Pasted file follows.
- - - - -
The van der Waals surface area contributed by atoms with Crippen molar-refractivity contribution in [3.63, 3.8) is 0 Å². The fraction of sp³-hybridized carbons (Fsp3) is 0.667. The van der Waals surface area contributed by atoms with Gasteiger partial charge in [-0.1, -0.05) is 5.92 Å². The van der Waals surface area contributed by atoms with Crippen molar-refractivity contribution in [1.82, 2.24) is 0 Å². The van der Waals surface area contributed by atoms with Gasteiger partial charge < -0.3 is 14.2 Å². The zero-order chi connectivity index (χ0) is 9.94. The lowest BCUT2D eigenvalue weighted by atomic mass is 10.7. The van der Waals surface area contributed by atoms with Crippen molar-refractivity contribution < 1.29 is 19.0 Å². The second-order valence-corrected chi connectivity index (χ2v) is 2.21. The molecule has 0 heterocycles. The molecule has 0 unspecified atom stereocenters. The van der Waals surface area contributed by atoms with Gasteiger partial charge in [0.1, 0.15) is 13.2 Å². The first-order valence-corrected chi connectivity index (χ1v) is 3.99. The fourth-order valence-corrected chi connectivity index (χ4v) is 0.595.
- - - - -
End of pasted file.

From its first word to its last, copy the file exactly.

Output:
The van der Waals surface area contributed by atoms with Crippen molar-refractivity contribution in [3.63, 3.8) is 0 Å². The fraction of sp³-hybridized carbons (Fsp3) is 0.667. The van der Waals surface area contributed by atoms with Gasteiger partial charge in [-0.1, -0.05) is 5.92 Å². The van der Waals surface area contributed by atoms with Crippen molar-refractivity contribution in [1.82, 2.24) is 0 Å². The van der Waals surface area contributed by atoms with Gasteiger partial charge < -0.3 is 14.2 Å². The zero-order chi connectivity index (χ0) is 9.94. The lowest BCUT2D eigenvalue weighted by atomic mass is 10.7. The van der Waals surface area contributed by atoms with Crippen molar-refractivity contribution < 1.29 is 19.0 Å². The second-order valence-corrected chi connectivity index (χ2v) is 2.21. The molecule has 0 heterocycles. The molecule has 0 unspecified atom stereocenters. The van der Waals surface area contributed by atoms with Gasteiger partial charge in [0.1, 0.15) is 13.2 Å². The first-order valence-corrected chi connectivity index (χ1v) is 3.99. The fourth-order valence-corrected chi connectivity index (χ4v) is 0.595.